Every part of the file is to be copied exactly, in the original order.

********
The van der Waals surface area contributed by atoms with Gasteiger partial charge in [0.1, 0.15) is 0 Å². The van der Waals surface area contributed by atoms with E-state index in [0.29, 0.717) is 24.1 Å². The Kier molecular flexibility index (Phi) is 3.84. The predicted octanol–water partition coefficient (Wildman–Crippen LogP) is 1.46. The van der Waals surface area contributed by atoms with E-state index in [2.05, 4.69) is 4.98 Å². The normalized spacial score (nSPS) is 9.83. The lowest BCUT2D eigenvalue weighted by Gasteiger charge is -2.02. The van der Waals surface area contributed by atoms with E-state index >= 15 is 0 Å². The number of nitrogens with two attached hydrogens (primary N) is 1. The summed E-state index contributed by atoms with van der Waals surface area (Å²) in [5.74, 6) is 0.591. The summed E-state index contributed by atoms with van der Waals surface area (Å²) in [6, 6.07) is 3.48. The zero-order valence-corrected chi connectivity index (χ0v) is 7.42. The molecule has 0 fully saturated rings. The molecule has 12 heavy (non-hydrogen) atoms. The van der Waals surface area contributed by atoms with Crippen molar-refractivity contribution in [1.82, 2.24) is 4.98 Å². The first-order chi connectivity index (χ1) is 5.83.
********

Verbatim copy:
The van der Waals surface area contributed by atoms with Gasteiger partial charge in [0.1, 0.15) is 0 Å². The van der Waals surface area contributed by atoms with E-state index in [0.29, 0.717) is 24.1 Å². The Kier molecular flexibility index (Phi) is 3.84. The predicted octanol–water partition coefficient (Wildman–Crippen LogP) is 1.46. The van der Waals surface area contributed by atoms with E-state index in [2.05, 4.69) is 4.98 Å². The normalized spacial score (nSPS) is 9.83. The lowest BCUT2D eigenvalue weighted by Gasteiger charge is -2.02. The van der Waals surface area contributed by atoms with E-state index >= 15 is 0 Å². The number of nitrogens with two attached hydrogens (primary N) is 1. The summed E-state index contributed by atoms with van der Waals surface area (Å²) in [5.74, 6) is 0.591. The summed E-state index contributed by atoms with van der Waals surface area (Å²) in [6, 6.07) is 3.48. The zero-order valence-corrected chi connectivity index (χ0v) is 7.42. The molecule has 0 fully saturated rings. The molecule has 12 heavy (non-hydrogen) atoms. The van der Waals surface area contributed by atoms with Crippen molar-refractivity contribution in [1.82, 2.24) is 4.98 Å². The first-order chi connectivity index (χ1) is 5.83.